Oil jumps nearly 4%
Oil rose nearly 4% on Tuesday. It was boosted by tight supply and hopes that rising Omicron cases will not derail the global demand recovery.
Brent crude rose $2.85, or 3.5 percent, to $83.72 per barrel, its highest price since early November. On Monday, the global benchmark fell by 1%.
West Texas Intermediate crude oil in the United States rose $2.99, or 3.8 percent, to end at $81.22, its highest price since mid-November. It fell 0.8 percent on Monday.
US Federal Reserve Chair Jerome Powell predicted that the economic impact of Omicron would be short-lived. He added that the following quarters could be very positive for the economy once the surge caused by the variant subsides.
Brent rose by 50% in 2021 and has continued to grow in 2022 as demand has recovered to near pre-pandemic levels. The Petroleum Exporting Countries and its allies, known collectively as OPEC+, gradually ease record output cuts implemented in 2020.
However, a lack of capacity in some OPEC countries has kept supply additions below the 400,000-BPD increase agreed to by the group last year.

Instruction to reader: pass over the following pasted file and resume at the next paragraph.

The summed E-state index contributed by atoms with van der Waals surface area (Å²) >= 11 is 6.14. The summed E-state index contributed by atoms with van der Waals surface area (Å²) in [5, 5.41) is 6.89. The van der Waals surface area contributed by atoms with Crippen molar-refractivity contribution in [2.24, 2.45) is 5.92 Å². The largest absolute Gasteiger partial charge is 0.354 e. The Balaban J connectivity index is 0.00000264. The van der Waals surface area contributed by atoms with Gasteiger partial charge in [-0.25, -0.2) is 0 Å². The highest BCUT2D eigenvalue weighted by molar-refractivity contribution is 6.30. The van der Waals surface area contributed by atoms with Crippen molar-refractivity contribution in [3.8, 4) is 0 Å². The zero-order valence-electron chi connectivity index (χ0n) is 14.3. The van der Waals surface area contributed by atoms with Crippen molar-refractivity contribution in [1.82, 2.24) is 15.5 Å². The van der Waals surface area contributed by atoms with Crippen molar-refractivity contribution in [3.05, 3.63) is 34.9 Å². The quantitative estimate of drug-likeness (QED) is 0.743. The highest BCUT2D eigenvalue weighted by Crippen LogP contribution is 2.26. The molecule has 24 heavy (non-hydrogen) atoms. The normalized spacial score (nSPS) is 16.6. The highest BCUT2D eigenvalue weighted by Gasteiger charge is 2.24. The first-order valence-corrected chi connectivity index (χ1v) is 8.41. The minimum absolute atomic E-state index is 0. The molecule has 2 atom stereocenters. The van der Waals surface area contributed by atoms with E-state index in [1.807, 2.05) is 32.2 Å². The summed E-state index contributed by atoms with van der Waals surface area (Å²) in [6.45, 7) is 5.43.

Recent outages in Libya have also boosted prices. Additionally, the National Oil Corporation announced that exports from the Es Sider terminal halted.
Prices are rising due to a combination of factors. It seems demand will be stronger than expected, and OPEC’s supply may not grow as quickly as demand. According to market sources citing the American Petroleum Institute, crude inventories in the United States fell by about 1.1 million barrels last week, less than the two million-barrel draw estimated in a Reuters poll. On Wednesday, the official government data is due.
Crude and oil product stocks at European refiners fell by more than 11% in December compared to the previous year. At the same time, despite the spread of Omicron, European jet fuel refining margins have returned to pre-pandemic levels as global aviation activity recovers.
Meanwhile, the US government reduced its forecast for oil output growth while increasing its forecast for oil demand.
Production expects to rise by 640,000 BPD this year, down from a 670,000 BPD increase forecasted last month.
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